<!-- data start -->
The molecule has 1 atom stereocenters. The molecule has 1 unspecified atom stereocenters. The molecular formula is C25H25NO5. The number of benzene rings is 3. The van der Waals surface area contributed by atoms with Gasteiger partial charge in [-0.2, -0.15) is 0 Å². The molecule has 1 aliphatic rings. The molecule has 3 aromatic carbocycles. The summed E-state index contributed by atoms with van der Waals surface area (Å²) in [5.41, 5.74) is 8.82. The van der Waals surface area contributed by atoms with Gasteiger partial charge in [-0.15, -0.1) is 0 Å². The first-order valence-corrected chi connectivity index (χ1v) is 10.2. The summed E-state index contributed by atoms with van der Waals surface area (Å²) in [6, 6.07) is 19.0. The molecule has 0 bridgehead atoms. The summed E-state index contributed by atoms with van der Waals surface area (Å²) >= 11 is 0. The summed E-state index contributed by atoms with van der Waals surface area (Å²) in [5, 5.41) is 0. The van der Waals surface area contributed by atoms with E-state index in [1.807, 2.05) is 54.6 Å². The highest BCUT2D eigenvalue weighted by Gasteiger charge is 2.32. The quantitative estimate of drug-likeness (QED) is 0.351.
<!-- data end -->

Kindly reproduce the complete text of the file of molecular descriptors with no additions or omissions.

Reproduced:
The molecule has 1 atom stereocenters. The molecule has 1 unspecified atom stereocenters. The molecular formula is C25H25NO5. The number of benzene rings is 3. The van der Waals surface area contributed by atoms with Gasteiger partial charge in [-0.2, -0.15) is 0 Å². The molecule has 1 aliphatic rings. The molecule has 3 aromatic carbocycles. The summed E-state index contributed by atoms with van der Waals surface area (Å²) in [5.41, 5.74) is 8.82. The van der Waals surface area contributed by atoms with Gasteiger partial charge in [-0.15, -0.1) is 0 Å². The first-order valence-corrected chi connectivity index (χ1v) is 10.2. The summed E-state index contributed by atoms with van der Waals surface area (Å²) in [6, 6.07) is 19.0. The molecule has 0 bridgehead atoms. The summed E-state index contributed by atoms with van der Waals surface area (Å²) >= 11 is 0. The summed E-state index contributed by atoms with van der Waals surface area (Å²) in [5, 5.41) is 0. The van der Waals surface area contributed by atoms with E-state index in [1.807, 2.05) is 54.6 Å². The highest BCUT2D eigenvalue weighted by Gasteiger charge is 2.32. The quantitative estimate of drug-likeness (QED) is 0.351.